OPTAVIA diet, which was developed by the experts behind Medifast. The focus is also on healthy habits to improve weight loss.
Best diets for healthy eating: The Mediterranean was first, followed by a tie for second with:
Easiest diets to follow: The Mediterranean was first, followed by flexitarian; then a three-way tie for third:
MIND diet, which blends the DASH and Mediterranean and focuses on foods that improve brain health
Fertility diet, which suggests that tweaking parts of your diet, from fats to beverages, can increase ovulation and improve pregnancy chances
Best diets for those with diabetes: Mediterranean is best, followed by a tie for second:
Vegan diet, which goes beyond a traditional vegetarian diet, with followers excluding all animal products, including dairy and eggs
Best heart-healthy diets: Again, Mediterranean took the top spot, tied with the Ornish Diet, which is heart-healthy but not easy for everyone to follow due to its restriction of fats. Next up was the DASH diet.
Best plant-based diets: Mediterranean, flexitarian, and vegetarian came in first, second and third, respectively.
Low on the List
On the overall list, the Dukan Diet was last, at No. 40. Last year, it was ranked 39th overall. It limits carbs and emphasizes protein. The Whole 30 did poorly, too, tied for 35. The keto diet, while extremely popular with consumers, came in at No. 37. But it is ranked fourth (tying with others) for best fast weight loss.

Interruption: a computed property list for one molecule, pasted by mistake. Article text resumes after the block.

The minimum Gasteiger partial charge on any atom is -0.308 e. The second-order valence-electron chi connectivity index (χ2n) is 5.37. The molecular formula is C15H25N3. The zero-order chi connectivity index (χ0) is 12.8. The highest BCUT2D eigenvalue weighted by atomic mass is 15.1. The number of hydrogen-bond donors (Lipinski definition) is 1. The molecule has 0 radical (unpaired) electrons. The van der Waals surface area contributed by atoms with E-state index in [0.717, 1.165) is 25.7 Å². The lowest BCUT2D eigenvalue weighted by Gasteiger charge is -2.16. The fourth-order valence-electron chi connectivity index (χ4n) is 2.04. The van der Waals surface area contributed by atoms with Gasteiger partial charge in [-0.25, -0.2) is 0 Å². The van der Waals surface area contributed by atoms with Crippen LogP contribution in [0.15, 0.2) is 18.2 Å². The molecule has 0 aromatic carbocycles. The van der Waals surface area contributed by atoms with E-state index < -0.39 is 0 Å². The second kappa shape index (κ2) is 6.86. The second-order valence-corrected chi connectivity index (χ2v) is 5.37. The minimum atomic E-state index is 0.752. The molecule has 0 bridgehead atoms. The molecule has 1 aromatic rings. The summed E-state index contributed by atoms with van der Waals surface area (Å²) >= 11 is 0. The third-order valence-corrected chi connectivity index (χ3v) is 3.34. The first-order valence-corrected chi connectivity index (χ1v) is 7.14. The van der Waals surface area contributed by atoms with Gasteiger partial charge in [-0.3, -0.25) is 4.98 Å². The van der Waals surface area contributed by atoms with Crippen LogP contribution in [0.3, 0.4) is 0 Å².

Efforts to reach officials with Whole 30 and Dukan Diet for response were unsuccessful.
Addressing the Diet du Jours
Two new diets were evaluated, Schueller says: the Sirtfood Diet, the plan that reportedly helped singer Adele lose 100 pounds, and intermittent fasting, an approach where users fast for various periods of time each day or on specific days of the week.
The Sirtfood Diet Gets its name from a group of proteins called sirtuins, found in plant foods. The diet claims to mimic the effects of fasting and exercise to help the body burn more energy.
On intermittent fasting plans, Schueller says, followers may choose not to eat during a window of 12 or 16 hours, or they may fast a couple days a week.
Neither of these ranked well, Schueller says. Sirtfood came in 17th in the weight loss category, and intermittent fasting was at 20th place or below for the categories it placed in.
Dieters want support or built-in community, Schueller says. For instance, part of the appeal of the Noom diet, she says, is that members are assigned a coach and placed in a support group. The idea is to motivate the person to stick with the plan.
Community support, in the form of either in-person or virtual meetings, has long been a draw of the WW program. Noom also encourages users to focus on foods with lower calories, and also encourages self-awareness about why people eat what they do.
To highlight the community aspect, the report includes information on support provided by various diets. For instance, for the WW plan, support is available with activity trackers, a restaurant database, more than 10,500 recipes, on-demand workouts, coaches, online and in-person workshops, and online support groups, among other resources.
The report includes information on how effective the diet is and how easy it is to follow, among other details.